Before the pandemic, Armandas Tiskevicius‘ company, Mezzoroni, was a B2B tailoring firm, sewing clothing for Lithuanian government agencies and other companies. After the clothing industry started shutting down, Tiskevicius understood Mezzoroni would not survive long.
“For a month or two, we just waited and talked about what we believed the results of the coronavirus situation is,” Tiskevicius stated. “But customers kept falling off”
As demand for B2B tailoring services diminished, Tiskevicius saw a chance: Rather than selling to companies, why not market directly to customers?
Tiskevicius did not completely reinvent his business–he simply honed in on its own strengths. In his case, his company specialized in creating clothes for companies, which may be adapted to creating clothing for customers.
He picked linen as the material since Lithuania (where he is based) is famous for its high-quality linen, and his workers were used to working together with the cloth, using made linen clothes for a company previously.
Although Tiskevicius chose a easily available material, there were many different challenges involved with launching his clothing company, particularly involving supply chain logistics.
“Now, we must handle the supply chain, such as getting zippers and buttons, whereas before, all these materials were supplied,” Tiskevicius stated. “Now, we must make connections and get [these things ] ourselves.”
Like Mezzoroni, even if you stick with something familiar, you can find it hard to navigate a new supply chain when transitioning from B2B to B2C. However, you don’t have to do everything on your own. Supply chain management applications can help you automate processes, process orders, and keep tabs on warehouse supplies.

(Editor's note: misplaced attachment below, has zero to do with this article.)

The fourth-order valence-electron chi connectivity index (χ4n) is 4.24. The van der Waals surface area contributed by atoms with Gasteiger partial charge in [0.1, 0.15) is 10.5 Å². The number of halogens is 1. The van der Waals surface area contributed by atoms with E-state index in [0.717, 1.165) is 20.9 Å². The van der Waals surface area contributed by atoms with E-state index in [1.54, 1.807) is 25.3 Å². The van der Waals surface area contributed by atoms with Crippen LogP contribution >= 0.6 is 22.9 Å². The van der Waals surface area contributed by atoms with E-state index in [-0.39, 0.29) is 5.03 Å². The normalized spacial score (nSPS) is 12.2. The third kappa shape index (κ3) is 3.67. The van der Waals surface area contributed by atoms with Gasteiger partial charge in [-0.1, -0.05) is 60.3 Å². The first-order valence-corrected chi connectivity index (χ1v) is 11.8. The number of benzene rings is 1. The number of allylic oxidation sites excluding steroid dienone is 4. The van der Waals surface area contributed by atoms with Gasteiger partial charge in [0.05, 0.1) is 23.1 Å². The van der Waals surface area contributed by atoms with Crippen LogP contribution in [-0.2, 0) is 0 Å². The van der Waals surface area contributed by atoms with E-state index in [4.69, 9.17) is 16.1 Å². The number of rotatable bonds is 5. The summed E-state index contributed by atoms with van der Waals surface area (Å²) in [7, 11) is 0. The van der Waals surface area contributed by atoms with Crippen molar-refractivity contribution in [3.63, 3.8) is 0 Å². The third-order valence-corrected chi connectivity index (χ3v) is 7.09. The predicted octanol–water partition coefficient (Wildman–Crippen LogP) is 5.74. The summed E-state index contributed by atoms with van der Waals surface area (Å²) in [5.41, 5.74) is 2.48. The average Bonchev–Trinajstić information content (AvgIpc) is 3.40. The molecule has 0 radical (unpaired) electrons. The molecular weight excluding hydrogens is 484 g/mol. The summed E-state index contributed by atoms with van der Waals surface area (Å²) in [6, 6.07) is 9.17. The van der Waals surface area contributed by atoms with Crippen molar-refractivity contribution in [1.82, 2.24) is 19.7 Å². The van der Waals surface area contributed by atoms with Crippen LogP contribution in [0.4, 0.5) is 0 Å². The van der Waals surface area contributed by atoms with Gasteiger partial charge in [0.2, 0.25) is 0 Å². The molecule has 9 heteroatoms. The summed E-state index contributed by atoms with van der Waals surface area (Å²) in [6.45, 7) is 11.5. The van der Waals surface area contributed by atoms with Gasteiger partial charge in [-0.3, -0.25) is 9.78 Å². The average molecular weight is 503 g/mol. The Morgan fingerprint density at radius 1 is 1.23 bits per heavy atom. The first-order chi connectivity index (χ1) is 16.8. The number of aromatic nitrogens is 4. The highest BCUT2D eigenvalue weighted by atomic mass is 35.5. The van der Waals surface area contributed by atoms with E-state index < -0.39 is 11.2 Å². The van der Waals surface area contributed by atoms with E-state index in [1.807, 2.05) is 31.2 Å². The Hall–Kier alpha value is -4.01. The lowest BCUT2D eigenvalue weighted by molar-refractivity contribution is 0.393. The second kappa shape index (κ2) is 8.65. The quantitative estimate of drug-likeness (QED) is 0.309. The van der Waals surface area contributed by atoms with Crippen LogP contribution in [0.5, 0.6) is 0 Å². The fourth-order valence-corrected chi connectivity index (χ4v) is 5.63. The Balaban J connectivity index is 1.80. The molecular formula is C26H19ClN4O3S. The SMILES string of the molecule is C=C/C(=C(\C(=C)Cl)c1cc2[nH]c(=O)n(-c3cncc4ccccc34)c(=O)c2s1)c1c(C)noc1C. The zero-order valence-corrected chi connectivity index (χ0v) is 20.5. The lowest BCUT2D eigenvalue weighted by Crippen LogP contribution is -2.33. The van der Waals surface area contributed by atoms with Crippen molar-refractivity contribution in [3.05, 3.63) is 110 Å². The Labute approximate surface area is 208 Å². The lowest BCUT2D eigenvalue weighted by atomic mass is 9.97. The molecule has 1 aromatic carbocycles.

If you are changing your business model, it is likely that you will need software to get the work done. You might need new applications or be capable of using applications you already have in a different manner. For Tiskevicius, it was a combination of old and new tools.
Some of the primary tools he began using were Etsy and Shopify to sponsor his online store and exhibit his products. He said that setting up the Etsy store took minutes but Shopify took a little longer since they had to create a web site. Eventually, his aim is to move away from such platforms as soon as they have an established customer base and move everything into the site.
Among the most crucial decisions you will make when selling directly to customers is the distribution channel. Some companies choose third-party platforms such as Etsy and Amazon, which typically provide the capability to list products efficiently. But long-term, you might need to pay listing fees and find yourself limited in how much traffic you are able to funnel to your product pages.
Conversely, eCommerce program can help you establish a selling station on your site. Even though this may require more time upfront, you will have more control over your internet business in the long term.
Another significant challenge Tiskevicius faced when moving from the B2B space and into B2C was promoting . Tiskevicius and his group had to work out that their new audience was, and how they would reach them.
Ultimately, depending on the kind of clothes and the brand’s emphasis on sustainability, they defined their target audience as girls between the ages of 25-45. After they figured out that the that , they needed to work out how to reach them. So, they switched to social websites .
Pivoting is no simple task and may feel daunting–but it is still possible. If you are thinking your company requires an overhaul, a fantastic place to start is looking at other companies that have made similar pivots and how they are using technology to be successful.